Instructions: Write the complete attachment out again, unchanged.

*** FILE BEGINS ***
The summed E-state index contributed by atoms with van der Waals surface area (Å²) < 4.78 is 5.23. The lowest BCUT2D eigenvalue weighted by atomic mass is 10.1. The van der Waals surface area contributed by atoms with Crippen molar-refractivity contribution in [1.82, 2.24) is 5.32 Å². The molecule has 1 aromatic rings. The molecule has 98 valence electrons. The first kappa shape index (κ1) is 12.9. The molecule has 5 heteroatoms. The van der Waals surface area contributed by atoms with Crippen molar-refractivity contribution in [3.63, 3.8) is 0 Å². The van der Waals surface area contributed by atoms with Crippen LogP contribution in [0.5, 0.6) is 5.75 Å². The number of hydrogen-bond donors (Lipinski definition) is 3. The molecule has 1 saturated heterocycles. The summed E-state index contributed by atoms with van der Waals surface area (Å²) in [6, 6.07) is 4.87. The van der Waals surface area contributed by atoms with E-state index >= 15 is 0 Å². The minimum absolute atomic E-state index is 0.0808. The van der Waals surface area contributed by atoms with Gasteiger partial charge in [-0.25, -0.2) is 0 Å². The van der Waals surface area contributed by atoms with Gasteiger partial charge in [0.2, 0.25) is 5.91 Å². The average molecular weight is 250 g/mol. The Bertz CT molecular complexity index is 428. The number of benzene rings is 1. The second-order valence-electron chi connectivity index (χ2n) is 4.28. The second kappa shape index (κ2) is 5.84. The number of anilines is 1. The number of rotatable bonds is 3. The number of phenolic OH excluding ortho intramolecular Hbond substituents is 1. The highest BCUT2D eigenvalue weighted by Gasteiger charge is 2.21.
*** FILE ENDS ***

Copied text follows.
The summed E-state index contributed by atoms with van der Waals surface area (Å²) < 4.78 is 5.23. The lowest BCUT2D eigenvalue weighted by atomic mass is 10.1. The van der Waals surface area contributed by atoms with Crippen molar-refractivity contribution in [1.82, 2.24) is 5.32 Å². The molecule has 1 aromatic rings. The molecule has 98 valence electrons. The first kappa shape index (κ1) is 12.9. The molecule has 5 heteroatoms. The van der Waals surface area contributed by atoms with Crippen molar-refractivity contribution in [3.63, 3.8) is 0 Å². The van der Waals surface area contributed by atoms with Crippen LogP contribution in [0.5, 0.6) is 5.75 Å². The number of hydrogen-bond donors (Lipinski definition) is 3. The molecule has 1 saturated heterocycles. The summed E-state index contributed by atoms with van der Waals surface area (Å²) in [6, 6.07) is 4.87. The van der Waals surface area contributed by atoms with E-state index >= 15 is 0 Å². The minimum absolute atomic E-state index is 0.0808. The van der Waals surface area contributed by atoms with Gasteiger partial charge in [-0.25, -0.2) is 0 Å². The van der Waals surface area contributed by atoms with Gasteiger partial charge in [0.2, 0.25) is 5.91 Å². The average molecular weight is 250 g/mol. The Bertz CT molecular complexity index is 428. The number of benzene rings is 1. The second-order valence-electron chi connectivity index (χ2n) is 4.28. The second kappa shape index (κ2) is 5.84. The number of anilines is 1. The number of rotatable bonds is 3. The number of phenolic OH excluding ortho intramolecular Hbond substituents is 1. The highest BCUT2D eigenvalue weighted by Gasteiger charge is 2.21.